Filing Taxes Doesn't Have to be Taxing: How to do Taxes on Your Own
Reading time: 6 Minutes
March 24th, 2021
Your tax dollars are spent on a number of great programs including education, science and technology, energy, transportation, and defense, but understanding taxes can be overwhelming, especially in Hawaii, with a complex income tax system including 12 tax brackets (the most in the United States). However, with a few tools and resources, the process to do your own taxes doesn't have to be so...taxing.
To start, make sure you understand the federal and state income and payroll taxes your employer withholds from your paycheck.
It might seem strange to be unfamiliar with the information on your paycheck, but with the rise of direct deposit in recent decades, many people never see their physical paychecks from month to month. And that means they may also be missing out on another important document: their paystubs.
Paystubs contain critical information that can help you understand your finances, manage your money (including planning a budget or setting up a 401(k) retirement account), and help you prepare for tax time.
Familiarizing yourself with your paystub and learning the basics about how your taxes are calculated will leave you better prepared to tackle this year's tax season in Hawaii.
Here's what you need to know.
How taxes are calculated
In the U.S., federal income taxes are progressive, which means different portions of your income are taxed at progressively higher rates. These portions of income are decided upon through tax brackets. Tax brackets provide the tax rate you will pay for each portion of your income.
For the 2020 tax season (tax returns filed in 2021), those tax brackets are:
So, if you are 'Married Filing Jointly,' 10% is applied to the first $19,750 of your income. Then 12% is taken from the next portion of your income (up to $80,250), and so on, until you reach the top of your taxable income.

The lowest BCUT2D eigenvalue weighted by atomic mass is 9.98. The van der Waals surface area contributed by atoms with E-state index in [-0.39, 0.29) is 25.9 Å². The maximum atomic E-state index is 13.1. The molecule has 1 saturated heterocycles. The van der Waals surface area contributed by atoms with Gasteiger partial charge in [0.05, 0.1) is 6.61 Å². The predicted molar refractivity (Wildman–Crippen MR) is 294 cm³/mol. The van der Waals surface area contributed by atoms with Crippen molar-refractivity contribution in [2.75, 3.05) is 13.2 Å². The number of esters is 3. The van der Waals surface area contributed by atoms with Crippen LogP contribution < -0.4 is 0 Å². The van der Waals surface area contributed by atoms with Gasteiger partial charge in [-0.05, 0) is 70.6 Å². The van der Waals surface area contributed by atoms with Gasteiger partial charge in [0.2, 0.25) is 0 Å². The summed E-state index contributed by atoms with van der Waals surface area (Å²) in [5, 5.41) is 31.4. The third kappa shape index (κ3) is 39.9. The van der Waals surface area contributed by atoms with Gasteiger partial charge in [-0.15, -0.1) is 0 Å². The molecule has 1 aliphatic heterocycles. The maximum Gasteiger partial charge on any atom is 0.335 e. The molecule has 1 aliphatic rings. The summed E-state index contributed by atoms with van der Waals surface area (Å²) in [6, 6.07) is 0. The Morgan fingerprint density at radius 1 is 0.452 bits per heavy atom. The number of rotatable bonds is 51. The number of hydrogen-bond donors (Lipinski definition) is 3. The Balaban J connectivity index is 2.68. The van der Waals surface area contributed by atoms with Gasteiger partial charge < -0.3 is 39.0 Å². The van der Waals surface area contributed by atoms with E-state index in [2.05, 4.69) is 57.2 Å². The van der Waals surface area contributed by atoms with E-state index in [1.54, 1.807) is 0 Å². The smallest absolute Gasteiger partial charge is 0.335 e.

Now that you know the 2020 Tax Brackets, you can look for ways to lower your tax rate through Tax Deductions and Tax Credits.
Tax deductions lower your taxable income. One of the most common tax deductions is the standard deduction, an amount predetermined by the IRS based on your filing status. When you file a tax return, you get to choose between the standard deduction and itemizing (deducting your actual expenses for things like home mortgage interest, state and local taxes, charitable contributions, etc). If your available standard deduction is larger than your total itemized deductions, you'll usually opt to claim the standard deduction. For the 2020 tax year, the standard deductions are:
- Single: $12,400
- Married Filing Jointly: $24,800
- Married Filing Separately: $12,400
- Head of Household: $18,650
Tax credits are a dollar-for-dollar reduction in the amount of tax you owe. Some of the most common tax credits are:
- Child Tax Credit for parents of dependent children under age 17
- Earned Income Tax Credit for low-income workers
- American Opportunity Tax Credit to help offset higher education expenses
- Child and Dependent Care Credit to help offset the cost of care for a child (under the age of 13) or disabled adult while you work